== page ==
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P2P News Wrapup
February 8, 2008
Thomas Mennecke
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The file-sharing landscape was dominated by two entities this week, the ISP and BitTorrent. Danish ISP Tele2 was forced to filter out The Pirate Bay from its network; however, this doesn’t seem to be impeding anyone from accessing their torrents. Is this a sign of things to come?

Monday, February 4th

BitTorrent made the news headlines on Monday with a Danish court ruling that the ISP Tele2 must block The Pirate Bay from its customers. The Danish ISP Tele2 has been forced into a tough position, as the IFPI won yet another legal case against unauthorized file-sharing. The implications of this ruling remain unclear. Although Tele2 began blocking The Pirate Bay on Tuesday, they’ve already indicated an appeal may be underway.

“In this case, we think it is needed to have a clarification of the legal grounds, and that is why we are discussing this with the other companies," said Nicholai Pfeiffer, chief of regulations for Tele2.

Tuesday, February 5th

The implications of Tele2’s block became a bit more apparent on Tuesday, when the Swedish BitTorrent tracker The Pirate Bay launched “The Jesper Bay". The site is designed to guide users past the block, by providing detailed instructions on using various alternatives such as OpenDNS. If a Danish Tele2 user hops onto OpenDNS, they are then isolated from their ISP’s DNS (Domain Name Service) server, and can bypass the block. Several other methods are discussed, however OpenDNS appears to be the easiest and most streamlined approach.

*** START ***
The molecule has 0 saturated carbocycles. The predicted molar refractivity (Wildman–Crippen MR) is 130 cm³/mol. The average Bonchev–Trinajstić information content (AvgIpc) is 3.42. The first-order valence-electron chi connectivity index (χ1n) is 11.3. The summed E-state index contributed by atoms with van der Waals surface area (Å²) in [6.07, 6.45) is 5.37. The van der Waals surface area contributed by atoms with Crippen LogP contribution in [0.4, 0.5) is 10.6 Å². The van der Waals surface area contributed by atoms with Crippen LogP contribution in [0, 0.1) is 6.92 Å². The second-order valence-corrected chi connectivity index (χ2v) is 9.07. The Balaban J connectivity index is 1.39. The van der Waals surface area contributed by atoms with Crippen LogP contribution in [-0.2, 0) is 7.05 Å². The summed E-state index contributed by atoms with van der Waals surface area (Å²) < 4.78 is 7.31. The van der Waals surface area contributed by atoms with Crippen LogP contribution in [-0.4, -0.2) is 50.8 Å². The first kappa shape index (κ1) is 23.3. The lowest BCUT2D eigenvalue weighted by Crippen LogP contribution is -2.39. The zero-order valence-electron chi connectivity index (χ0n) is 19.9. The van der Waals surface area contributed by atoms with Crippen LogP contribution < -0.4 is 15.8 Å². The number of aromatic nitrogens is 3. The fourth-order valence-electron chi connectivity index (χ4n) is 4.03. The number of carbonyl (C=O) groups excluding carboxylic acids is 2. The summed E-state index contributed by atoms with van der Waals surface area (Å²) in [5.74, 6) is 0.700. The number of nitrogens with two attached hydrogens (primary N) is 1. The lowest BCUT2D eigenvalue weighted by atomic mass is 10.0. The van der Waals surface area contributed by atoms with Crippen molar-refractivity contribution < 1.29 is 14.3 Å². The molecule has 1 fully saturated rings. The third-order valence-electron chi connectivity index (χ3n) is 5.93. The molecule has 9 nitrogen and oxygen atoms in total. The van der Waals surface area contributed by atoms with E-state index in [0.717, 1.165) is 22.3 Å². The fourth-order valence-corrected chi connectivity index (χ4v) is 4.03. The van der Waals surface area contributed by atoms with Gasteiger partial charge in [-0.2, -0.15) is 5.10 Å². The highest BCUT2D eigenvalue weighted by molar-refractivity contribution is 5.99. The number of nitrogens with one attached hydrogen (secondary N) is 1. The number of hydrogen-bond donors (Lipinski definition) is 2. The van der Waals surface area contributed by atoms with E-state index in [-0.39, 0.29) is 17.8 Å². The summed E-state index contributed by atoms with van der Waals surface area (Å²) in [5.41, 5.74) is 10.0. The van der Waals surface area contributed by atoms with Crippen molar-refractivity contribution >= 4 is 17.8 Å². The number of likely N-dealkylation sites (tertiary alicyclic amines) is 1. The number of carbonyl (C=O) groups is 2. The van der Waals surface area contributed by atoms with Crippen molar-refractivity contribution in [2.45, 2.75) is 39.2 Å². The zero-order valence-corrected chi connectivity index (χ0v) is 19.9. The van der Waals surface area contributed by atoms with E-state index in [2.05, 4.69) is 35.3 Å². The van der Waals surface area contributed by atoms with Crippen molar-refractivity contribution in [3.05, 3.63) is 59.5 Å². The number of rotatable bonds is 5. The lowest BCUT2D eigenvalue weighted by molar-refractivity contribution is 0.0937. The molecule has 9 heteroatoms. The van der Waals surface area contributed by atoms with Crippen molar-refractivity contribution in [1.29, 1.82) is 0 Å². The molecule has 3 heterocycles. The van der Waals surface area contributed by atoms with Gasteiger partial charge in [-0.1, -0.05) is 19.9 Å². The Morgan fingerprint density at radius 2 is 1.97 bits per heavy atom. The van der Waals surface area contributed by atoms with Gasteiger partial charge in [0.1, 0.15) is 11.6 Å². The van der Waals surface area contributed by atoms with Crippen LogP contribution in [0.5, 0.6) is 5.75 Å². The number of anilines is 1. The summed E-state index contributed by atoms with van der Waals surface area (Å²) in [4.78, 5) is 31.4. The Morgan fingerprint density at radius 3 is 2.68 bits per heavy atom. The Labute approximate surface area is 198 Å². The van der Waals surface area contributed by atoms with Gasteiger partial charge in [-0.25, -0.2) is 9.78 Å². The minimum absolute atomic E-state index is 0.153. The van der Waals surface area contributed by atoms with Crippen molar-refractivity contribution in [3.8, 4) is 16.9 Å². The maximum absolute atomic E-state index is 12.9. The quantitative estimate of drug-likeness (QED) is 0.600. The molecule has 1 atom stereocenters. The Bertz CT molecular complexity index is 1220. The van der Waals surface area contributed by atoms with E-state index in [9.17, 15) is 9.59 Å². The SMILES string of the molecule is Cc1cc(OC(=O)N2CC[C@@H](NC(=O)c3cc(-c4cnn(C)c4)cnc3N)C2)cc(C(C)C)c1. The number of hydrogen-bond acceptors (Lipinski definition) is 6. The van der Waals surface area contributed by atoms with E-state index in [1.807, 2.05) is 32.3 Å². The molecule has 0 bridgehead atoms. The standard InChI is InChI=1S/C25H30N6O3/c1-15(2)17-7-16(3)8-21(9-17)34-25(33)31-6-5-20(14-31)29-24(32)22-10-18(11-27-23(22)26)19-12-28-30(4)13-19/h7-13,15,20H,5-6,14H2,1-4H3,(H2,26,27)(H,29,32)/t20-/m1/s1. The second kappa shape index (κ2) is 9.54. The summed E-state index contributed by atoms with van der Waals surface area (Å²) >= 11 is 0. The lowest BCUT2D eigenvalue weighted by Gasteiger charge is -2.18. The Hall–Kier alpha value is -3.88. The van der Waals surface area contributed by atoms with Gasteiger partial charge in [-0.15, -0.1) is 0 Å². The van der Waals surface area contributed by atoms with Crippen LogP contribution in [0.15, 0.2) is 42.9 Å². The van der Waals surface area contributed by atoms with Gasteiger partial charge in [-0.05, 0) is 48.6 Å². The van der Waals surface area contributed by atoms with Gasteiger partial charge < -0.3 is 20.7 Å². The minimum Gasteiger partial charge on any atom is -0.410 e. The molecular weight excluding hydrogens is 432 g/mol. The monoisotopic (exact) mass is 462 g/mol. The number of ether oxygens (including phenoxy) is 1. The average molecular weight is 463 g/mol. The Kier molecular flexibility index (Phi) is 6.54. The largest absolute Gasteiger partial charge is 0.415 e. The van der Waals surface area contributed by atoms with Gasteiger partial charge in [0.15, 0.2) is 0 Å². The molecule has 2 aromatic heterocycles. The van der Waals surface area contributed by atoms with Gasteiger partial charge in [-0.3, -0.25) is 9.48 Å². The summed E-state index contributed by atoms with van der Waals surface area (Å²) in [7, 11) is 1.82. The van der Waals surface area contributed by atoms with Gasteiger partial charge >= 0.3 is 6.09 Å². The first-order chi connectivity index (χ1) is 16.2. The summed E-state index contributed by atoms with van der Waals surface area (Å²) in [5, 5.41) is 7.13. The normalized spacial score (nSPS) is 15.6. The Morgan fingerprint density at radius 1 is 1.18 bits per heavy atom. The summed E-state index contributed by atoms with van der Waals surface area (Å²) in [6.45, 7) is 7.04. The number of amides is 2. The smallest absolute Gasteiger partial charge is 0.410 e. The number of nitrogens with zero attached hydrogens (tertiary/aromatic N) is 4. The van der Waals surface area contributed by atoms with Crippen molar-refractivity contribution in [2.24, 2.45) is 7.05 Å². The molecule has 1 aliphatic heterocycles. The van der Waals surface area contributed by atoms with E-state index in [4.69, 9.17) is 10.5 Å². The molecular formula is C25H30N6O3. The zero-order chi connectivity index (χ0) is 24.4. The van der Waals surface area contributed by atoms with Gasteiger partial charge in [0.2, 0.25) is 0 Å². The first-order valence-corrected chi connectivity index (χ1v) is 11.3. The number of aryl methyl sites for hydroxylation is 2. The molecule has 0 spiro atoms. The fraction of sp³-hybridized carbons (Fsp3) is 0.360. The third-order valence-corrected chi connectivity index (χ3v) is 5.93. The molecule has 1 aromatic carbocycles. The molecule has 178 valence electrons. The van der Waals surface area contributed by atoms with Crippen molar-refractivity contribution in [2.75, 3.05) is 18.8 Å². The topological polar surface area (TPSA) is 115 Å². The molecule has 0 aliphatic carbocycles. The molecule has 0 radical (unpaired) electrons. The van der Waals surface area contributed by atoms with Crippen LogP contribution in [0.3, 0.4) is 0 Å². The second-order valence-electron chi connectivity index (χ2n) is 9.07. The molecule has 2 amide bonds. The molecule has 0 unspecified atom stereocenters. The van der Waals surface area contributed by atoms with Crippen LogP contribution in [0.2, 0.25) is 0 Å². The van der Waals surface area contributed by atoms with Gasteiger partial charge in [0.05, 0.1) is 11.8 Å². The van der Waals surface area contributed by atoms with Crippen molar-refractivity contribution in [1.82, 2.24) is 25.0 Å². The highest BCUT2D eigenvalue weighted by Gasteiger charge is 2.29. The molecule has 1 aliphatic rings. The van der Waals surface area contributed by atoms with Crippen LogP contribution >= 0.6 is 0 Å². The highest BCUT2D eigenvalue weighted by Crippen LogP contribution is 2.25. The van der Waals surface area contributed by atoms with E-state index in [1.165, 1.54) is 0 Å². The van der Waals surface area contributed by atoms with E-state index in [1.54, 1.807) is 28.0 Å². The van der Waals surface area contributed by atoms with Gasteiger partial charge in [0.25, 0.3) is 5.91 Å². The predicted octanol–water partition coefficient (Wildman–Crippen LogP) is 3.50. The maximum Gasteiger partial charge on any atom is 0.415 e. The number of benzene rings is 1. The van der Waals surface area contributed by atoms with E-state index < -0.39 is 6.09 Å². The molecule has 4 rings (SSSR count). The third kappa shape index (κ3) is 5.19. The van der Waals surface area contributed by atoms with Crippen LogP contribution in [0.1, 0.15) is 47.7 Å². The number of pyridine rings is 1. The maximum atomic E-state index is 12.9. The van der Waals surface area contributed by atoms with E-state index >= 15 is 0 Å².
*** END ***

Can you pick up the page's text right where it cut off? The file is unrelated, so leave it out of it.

In other ISP news, Verizon is taking an opposite position to Comcast and AT&T when it comes to fighting piracy. Tom Tauke, Verizon’s executive vice president for public affairs, told the New York Times that his company opposes the idea of content filtering. ISPs are protected by the often harshly criticized, yet now suddenly not so terrible DMCA, which absolves an ISP from any criminal or civil liability for content of information that may transpire across their network. The consequences of giving up this protection could be cataclysmic, opening the ISP to a variety of demands for police work.

“We generally are reluctant to get into the business of examining content that flows across our networks and taking some action as a result of that content,” he said.

Wednesday, February 6th

There’s a new twist in the RIAA’s case against alleged file-sharers. Typically, the RIAA uses MediaSentry, who in turn collects evidence from various P2P networks. The most important piece of evidence is the IP address/date stamp, which gives up the “who” and “when“ of the alleged file-sharer. Whoever two defendants are challenging that in order to collect that information, Media Sentry must have a private investigator’s license. Because of the ongoing litigation, MediaDefender hasn’t indicated to the public whether they have a private investigator’s license. Regardless, the RIAA doesn’t seem to think the statue governing private investigator’s license applies in this case.